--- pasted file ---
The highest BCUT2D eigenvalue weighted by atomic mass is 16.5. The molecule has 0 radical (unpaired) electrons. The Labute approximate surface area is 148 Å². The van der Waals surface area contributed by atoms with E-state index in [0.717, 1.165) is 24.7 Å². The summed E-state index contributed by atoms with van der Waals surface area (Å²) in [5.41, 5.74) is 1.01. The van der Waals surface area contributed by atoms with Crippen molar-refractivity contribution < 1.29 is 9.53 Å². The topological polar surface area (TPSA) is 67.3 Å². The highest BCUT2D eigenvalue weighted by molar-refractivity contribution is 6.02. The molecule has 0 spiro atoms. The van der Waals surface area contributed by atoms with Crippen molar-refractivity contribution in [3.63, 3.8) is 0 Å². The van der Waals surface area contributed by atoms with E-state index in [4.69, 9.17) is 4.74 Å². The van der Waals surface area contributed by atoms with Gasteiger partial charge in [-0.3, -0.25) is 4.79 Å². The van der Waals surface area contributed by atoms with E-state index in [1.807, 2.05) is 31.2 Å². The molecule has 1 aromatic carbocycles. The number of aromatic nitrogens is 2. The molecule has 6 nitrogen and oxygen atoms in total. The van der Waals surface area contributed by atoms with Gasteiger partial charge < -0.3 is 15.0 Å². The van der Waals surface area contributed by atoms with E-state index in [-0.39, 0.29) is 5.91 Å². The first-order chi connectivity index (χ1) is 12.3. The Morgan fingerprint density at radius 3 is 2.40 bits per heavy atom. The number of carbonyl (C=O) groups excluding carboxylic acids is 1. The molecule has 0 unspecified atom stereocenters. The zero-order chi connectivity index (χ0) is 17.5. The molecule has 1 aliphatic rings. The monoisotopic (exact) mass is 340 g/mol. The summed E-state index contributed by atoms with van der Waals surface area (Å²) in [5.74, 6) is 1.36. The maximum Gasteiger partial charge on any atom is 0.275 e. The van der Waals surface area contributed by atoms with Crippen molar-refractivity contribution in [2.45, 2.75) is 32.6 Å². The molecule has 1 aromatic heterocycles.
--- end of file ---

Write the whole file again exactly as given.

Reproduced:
The highest BCUT2D eigenvalue weighted by atomic mass is 16.5. The molecule has 0 radical (unpaired) electrons. The Labute approximate surface area is 148 Å². The van der Waals surface area contributed by atoms with E-state index in [0.717, 1.165) is 24.7 Å². The summed E-state index contributed by atoms with van der Waals surface area (Å²) in [5.41, 5.74) is 1.01. The van der Waals surface area contributed by atoms with Crippen molar-refractivity contribution < 1.29 is 9.53 Å². The topological polar surface area (TPSA) is 67.3 Å². The highest BCUT2D eigenvalue weighted by molar-refractivity contribution is 6.02. The molecule has 0 spiro atoms. The van der Waals surface area contributed by atoms with Crippen molar-refractivity contribution in [3.63, 3.8) is 0 Å². The van der Waals surface area contributed by atoms with E-state index in [4.69, 9.17) is 4.74 Å². The van der Waals surface area contributed by atoms with Gasteiger partial charge in [-0.3, -0.25) is 4.79 Å². The van der Waals surface area contributed by atoms with E-state index in [1.807, 2.05) is 31.2 Å². The molecule has 1 aromatic carbocycles. The number of aromatic nitrogens is 2. The molecule has 6 nitrogen and oxygen atoms in total. The van der Waals surface area contributed by atoms with Gasteiger partial charge < -0.3 is 15.0 Å². The van der Waals surface area contributed by atoms with E-state index in [-0.39, 0.29) is 5.91 Å². The first-order chi connectivity index (χ1) is 12.3. The Morgan fingerprint density at radius 3 is 2.40 bits per heavy atom. The number of carbonyl (C=O) groups excluding carboxylic acids is 1. The molecule has 0 unspecified atom stereocenters. The zero-order chi connectivity index (χ0) is 17.5. The molecule has 1 aliphatic rings. The monoisotopic (exact) mass is 340 g/mol. The summed E-state index contributed by atoms with van der Waals surface area (Å²) in [5.74, 6) is 1.36. The maximum Gasteiger partial charge on any atom is 0.275 e. The van der Waals surface area contributed by atoms with Crippen molar-refractivity contribution in [2.45, 2.75) is 32.6 Å². The molecule has 1 aromatic heterocycles.